First you have to get a lot of money. Once that is achieved, then the process becomes fairly straightforward, as this BuzzFeed News clip explains (via Mark Frauenfelder).
If you have the money to hire a powerful, well-connected attorney, that person can meet with the top people in the district attorney’s office and negotiate favorable plea deals that avoid trials and jail time even if the career prosecutors who are actually handling the case want to take a person to trial.
The only plea deals that poor and otherwise powerless defendants (who often have the services of overworked and underpaid public defenders) get are coercive ones, when they are threatened with a laundry list of serious charges that can put them in prison for a long time and then told that if they plead guilty to a few, then they will get reduced sentences. Some defendants agree to this deal even if they have not committed any crime, out of fear that they will spend a long time in prison. But even a relatively short stint in prison (sometimes just because they cannot afford bail like rich people can) can destroy people’s lives by disrupting their families, causing them to lose their jobs, and making future employment difficult.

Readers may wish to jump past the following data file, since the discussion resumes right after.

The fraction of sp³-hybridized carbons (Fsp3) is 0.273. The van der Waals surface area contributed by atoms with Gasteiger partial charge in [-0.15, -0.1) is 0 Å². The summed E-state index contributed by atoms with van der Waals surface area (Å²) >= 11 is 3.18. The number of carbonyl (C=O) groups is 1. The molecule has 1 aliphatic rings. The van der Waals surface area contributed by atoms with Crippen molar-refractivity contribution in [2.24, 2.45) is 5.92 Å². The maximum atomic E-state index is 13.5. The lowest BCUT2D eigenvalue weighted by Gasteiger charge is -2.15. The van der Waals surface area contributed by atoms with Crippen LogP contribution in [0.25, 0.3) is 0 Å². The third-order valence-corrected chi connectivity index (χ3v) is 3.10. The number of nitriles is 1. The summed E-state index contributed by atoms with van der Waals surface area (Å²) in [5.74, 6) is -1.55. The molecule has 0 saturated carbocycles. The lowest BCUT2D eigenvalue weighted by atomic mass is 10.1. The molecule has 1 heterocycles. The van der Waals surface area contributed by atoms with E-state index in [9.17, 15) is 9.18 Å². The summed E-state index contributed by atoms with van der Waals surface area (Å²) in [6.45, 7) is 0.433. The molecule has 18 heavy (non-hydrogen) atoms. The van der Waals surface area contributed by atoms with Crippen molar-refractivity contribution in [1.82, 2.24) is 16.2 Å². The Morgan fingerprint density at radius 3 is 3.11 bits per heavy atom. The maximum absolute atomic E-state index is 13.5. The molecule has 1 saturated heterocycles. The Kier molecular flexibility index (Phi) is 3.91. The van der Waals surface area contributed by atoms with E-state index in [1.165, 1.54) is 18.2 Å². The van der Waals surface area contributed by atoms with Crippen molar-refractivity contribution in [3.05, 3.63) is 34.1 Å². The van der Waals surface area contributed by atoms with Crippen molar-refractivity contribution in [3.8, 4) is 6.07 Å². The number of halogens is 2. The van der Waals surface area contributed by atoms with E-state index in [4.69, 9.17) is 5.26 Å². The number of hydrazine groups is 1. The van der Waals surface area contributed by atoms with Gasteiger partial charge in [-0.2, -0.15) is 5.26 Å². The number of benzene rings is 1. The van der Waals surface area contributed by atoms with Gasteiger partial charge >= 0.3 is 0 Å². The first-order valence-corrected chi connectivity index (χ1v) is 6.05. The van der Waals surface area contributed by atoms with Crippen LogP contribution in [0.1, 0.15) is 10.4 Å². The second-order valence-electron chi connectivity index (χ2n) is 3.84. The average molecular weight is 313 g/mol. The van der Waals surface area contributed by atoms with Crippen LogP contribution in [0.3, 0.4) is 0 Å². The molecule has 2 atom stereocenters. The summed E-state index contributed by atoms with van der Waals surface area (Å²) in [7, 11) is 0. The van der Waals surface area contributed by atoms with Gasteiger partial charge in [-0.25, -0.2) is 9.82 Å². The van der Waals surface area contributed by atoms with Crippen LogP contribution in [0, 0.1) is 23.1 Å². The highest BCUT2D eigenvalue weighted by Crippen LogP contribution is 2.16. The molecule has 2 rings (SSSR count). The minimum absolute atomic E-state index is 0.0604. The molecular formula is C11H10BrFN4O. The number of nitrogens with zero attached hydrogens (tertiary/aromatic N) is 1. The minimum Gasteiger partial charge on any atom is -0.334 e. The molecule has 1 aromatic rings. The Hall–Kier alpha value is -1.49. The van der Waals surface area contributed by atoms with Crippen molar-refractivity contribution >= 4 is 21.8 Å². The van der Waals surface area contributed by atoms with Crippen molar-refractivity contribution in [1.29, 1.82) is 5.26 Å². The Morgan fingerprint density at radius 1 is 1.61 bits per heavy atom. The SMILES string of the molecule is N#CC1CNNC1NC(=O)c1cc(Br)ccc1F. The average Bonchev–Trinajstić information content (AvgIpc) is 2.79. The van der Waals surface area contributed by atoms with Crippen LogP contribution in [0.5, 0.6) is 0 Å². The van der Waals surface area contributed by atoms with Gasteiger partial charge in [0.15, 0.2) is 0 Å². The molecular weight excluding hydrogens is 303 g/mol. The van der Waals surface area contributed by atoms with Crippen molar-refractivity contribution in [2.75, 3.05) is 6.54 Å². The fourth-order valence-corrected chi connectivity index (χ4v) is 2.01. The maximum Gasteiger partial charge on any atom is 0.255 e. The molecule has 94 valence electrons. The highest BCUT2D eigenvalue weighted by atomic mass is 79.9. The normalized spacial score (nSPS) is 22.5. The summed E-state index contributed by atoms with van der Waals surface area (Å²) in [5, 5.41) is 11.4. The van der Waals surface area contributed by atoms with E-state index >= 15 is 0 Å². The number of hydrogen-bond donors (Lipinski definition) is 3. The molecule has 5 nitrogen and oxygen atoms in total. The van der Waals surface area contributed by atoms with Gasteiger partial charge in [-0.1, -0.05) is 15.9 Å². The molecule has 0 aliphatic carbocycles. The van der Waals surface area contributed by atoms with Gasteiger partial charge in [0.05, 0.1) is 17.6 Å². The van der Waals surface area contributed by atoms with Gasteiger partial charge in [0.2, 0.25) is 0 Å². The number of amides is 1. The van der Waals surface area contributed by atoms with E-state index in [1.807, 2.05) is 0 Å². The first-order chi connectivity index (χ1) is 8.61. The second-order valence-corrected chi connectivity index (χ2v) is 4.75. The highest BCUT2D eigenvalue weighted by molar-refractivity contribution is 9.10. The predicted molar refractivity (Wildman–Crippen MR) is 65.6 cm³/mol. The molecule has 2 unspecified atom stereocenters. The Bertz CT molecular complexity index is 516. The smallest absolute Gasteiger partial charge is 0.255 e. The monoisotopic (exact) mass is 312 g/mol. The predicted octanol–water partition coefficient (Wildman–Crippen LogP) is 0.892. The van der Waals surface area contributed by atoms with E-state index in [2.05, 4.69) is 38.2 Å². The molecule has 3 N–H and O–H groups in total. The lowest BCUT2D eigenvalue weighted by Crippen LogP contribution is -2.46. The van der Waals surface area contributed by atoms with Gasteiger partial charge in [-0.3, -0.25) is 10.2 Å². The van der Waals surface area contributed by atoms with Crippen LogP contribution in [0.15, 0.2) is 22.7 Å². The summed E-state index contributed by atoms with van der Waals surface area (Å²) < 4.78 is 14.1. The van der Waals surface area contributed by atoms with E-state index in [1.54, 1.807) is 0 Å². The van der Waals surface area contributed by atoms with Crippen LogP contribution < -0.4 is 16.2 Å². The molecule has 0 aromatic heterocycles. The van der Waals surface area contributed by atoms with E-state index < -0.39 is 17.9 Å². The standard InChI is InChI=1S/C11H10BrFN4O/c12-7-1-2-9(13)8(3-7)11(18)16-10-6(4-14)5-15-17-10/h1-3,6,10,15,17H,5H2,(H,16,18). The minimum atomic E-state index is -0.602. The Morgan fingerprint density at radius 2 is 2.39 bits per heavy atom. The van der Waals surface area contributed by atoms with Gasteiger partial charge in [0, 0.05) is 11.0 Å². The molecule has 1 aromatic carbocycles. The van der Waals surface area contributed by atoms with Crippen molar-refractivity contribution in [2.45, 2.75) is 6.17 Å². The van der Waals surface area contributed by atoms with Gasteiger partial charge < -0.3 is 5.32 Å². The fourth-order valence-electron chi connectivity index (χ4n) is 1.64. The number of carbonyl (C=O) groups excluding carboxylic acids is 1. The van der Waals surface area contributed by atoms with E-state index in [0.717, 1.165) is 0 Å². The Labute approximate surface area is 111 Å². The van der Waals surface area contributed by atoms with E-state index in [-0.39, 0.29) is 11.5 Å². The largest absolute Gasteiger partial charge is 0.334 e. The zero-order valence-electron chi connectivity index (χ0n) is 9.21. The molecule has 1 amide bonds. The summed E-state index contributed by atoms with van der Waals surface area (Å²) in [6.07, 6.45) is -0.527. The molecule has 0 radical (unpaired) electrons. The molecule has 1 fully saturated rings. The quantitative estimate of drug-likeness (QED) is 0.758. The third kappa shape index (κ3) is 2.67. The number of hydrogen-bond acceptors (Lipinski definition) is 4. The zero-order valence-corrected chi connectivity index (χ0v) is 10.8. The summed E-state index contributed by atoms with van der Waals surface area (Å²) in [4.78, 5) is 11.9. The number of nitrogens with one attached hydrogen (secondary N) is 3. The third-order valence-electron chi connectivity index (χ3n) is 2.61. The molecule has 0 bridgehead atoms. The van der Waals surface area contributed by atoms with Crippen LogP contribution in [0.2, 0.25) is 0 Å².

It also helps rich people if the District Attorney is (as discussed in the case shown in the above clip) Cyrus Vance, Jr., a notorious friend of the wealthy and powerful and of people who donate to his election campaigns. We already encountered him in the context of the vigorous prosecution he launched against a small Chinese-American bank named Abacus that was trying to do the right thing while ignoring the massive abuses of the big banks. Vance also dragged his feet over charging Harvey Weinstein who was a a major campaign contributor.